Are you more concerned about inheritance tax than you need to be?

Friday, 4 May 2018

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Wetherby independent financial advice

One of the most common requests for advice we get is on inheritance tax (IHT). Many clients feel they have an "issue" and need to start taking steps to avoid IHT. However, in most cases there is actually nothing to worry about, and no action is required.

The threshhold for IHT is £325,000 per person. Because you can pass your IHT allowance to your spouse when you die this means that the allowance for a couple is £650,000. However, if you have children and/or grandchildren, and own your home, then you get an extra allowance. This is worth an extra £100,000 per person currently but will rise to £175,000 per person in the next couple of years. What this means is that, for individuals with children, the allowance will rise from £325,000 to £500,000, or £1,000,000 per couple.

In addition to this extra allowance for people with children, some assets are actually excluded from inheritance tax altogether. In particular any money held in a pension is outside your estate for IHT purposes. So it doesn't matter how large your pension fund is, you won't pay IHT on it as long as the money remains in the pension. If you take it out of the pension before you die, and don't spend it, then it will be included in your estate of course.

So, when working out if you have a problem with IHT, first work out what your IHT allowance is, including the enhancement if you have children. Then add up your assets but ignore your pension funds. Most people find that they don't have a problem after all.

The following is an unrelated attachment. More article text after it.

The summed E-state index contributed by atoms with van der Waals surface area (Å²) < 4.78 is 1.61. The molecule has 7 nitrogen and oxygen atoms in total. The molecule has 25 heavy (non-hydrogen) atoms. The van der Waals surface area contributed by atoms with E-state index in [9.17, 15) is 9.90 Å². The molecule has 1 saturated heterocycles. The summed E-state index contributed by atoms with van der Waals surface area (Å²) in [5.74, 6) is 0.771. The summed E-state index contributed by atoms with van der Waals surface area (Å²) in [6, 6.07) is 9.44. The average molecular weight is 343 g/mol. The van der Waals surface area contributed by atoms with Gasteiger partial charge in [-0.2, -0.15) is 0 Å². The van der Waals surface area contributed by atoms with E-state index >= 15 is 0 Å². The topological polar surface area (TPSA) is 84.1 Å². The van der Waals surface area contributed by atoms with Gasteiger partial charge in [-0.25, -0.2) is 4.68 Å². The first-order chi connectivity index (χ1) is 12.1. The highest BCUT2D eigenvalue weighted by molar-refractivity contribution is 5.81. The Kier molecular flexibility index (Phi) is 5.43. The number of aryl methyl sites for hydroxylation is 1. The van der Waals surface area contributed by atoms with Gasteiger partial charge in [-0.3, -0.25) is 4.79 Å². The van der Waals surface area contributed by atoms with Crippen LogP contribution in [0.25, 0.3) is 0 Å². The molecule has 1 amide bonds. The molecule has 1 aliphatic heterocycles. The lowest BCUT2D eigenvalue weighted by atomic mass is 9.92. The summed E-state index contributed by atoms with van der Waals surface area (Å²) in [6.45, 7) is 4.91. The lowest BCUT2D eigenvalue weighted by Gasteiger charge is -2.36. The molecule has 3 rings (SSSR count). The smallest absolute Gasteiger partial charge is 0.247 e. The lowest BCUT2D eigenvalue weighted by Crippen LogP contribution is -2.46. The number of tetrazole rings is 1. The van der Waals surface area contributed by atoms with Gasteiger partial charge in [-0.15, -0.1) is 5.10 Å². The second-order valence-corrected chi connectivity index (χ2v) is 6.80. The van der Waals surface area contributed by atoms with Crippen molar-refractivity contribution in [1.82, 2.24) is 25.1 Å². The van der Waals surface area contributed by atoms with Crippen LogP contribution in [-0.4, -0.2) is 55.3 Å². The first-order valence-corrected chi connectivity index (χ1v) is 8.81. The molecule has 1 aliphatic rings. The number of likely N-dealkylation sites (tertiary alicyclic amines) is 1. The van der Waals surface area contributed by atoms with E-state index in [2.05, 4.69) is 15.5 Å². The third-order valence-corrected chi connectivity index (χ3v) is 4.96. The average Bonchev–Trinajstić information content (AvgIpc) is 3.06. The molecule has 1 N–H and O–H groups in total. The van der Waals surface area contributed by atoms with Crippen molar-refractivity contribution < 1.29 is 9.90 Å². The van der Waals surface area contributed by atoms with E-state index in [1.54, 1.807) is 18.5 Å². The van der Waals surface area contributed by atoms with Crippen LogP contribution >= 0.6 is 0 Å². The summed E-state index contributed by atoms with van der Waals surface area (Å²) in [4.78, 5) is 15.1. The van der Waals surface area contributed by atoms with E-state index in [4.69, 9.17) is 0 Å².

If you do have an IHT issue, after doing the maths above, then there are a few steps that you can take:

  • Make direct gifts to your beneficiaries during your lifetime - there are various allowances for this, but you can give away any amount as long as you live for 7 years after this
  • Put money into trust for your beneficiaries - this allows you to retain control of how the money is invested, and when it is paid to the beneficiaries, though it does come with additional costs.
  • Spend some of the cash - it's your money after all!
  • Invest in the higher risk assets such as shares in small companies that are exempt from IHT - this is only appropriate for a very small minority of people

If you want advice on any of the above, please get in touch. Please note that all of the steps above have tax implications and this article is not meant to be advice on your specific situation.

Chartered Financial Planners. Regulated by the Financial Conduct Authority (FCA no. 603653).